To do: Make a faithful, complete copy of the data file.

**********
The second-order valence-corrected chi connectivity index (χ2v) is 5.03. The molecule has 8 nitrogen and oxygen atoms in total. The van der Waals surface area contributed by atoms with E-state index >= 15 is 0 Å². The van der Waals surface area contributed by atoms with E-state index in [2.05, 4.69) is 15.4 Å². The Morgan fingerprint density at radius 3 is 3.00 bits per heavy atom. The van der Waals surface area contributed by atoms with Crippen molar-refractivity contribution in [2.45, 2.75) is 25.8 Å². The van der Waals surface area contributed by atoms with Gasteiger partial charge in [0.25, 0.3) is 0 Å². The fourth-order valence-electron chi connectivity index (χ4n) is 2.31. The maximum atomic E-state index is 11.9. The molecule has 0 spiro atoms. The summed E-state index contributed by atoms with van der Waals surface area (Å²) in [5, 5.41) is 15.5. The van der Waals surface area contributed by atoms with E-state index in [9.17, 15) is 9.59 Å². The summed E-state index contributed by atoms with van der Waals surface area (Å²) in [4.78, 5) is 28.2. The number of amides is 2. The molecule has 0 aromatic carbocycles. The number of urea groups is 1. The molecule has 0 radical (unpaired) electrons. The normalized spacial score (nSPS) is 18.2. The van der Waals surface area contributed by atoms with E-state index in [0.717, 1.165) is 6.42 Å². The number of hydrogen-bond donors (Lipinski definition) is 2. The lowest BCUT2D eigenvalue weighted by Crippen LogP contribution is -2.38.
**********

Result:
The second-order valence-corrected chi connectivity index (χ2v) is 5.03. The molecule has 8 nitrogen and oxygen atoms in total. The van der Waals surface area contributed by atoms with E-state index >= 15 is 0 Å². The van der Waals surface area contributed by atoms with E-state index in [2.05, 4.69) is 15.4 Å². The Morgan fingerprint density at radius 3 is 3.00 bits per heavy atom. The van der Waals surface area contributed by atoms with Crippen molar-refractivity contribution in [2.45, 2.75) is 25.8 Å². The van der Waals surface area contributed by atoms with Gasteiger partial charge in [0.25, 0.3) is 0 Å². The fourth-order valence-electron chi connectivity index (χ4n) is 2.31. The maximum atomic E-state index is 11.9. The molecule has 0 spiro atoms. The summed E-state index contributed by atoms with van der Waals surface area (Å²) in [5, 5.41) is 15.5. The van der Waals surface area contributed by atoms with E-state index in [9.17, 15) is 9.59 Å². The summed E-state index contributed by atoms with van der Waals surface area (Å²) in [4.78, 5) is 28.2. The number of amides is 2. The molecule has 0 aromatic carbocycles. The number of urea groups is 1. The molecule has 0 radical (unpaired) electrons. The normalized spacial score (nSPS) is 18.2. The van der Waals surface area contributed by atoms with E-state index in [0.717, 1.165) is 6.42 Å². The number of hydrogen-bond donors (Lipinski definition) is 2. The lowest BCUT2D eigenvalue weighted by Crippen LogP contribution is -2.38.